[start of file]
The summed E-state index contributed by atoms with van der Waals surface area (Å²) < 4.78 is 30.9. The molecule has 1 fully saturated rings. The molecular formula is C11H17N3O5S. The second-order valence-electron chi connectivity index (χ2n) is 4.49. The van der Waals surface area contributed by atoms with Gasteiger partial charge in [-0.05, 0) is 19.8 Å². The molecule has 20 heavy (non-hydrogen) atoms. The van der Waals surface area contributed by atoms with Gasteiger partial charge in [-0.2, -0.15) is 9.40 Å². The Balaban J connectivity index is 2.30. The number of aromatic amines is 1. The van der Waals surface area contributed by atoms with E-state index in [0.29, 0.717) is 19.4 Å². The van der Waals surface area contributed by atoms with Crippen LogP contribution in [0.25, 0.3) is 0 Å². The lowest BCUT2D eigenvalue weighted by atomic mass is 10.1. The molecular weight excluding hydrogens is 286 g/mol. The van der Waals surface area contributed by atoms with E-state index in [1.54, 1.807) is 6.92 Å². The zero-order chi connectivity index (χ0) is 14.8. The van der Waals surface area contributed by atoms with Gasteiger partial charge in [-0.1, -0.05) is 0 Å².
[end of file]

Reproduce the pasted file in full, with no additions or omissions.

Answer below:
The summed E-state index contributed by atoms with van der Waals surface area (Å²) < 4.78 is 30.9. The molecule has 1 fully saturated rings. The molecular formula is C11H17N3O5S. The second-order valence-electron chi connectivity index (χ2n) is 4.49. The van der Waals surface area contributed by atoms with Gasteiger partial charge in [-0.05, 0) is 19.8 Å². The molecule has 20 heavy (non-hydrogen) atoms. The van der Waals surface area contributed by atoms with Gasteiger partial charge in [-0.2, -0.15) is 9.40 Å². The Balaban J connectivity index is 2.30. The number of aromatic amines is 1. The van der Waals surface area contributed by atoms with E-state index in [0.29, 0.717) is 19.4 Å². The van der Waals surface area contributed by atoms with Crippen LogP contribution in [0.25, 0.3) is 0 Å². The lowest BCUT2D eigenvalue weighted by atomic mass is 10.1. The molecular weight excluding hydrogens is 286 g/mol. The van der Waals surface area contributed by atoms with E-state index in [1.54, 1.807) is 6.92 Å². The zero-order chi connectivity index (χ0) is 14.8. The van der Waals surface area contributed by atoms with Gasteiger partial charge in [-0.1, -0.05) is 0 Å².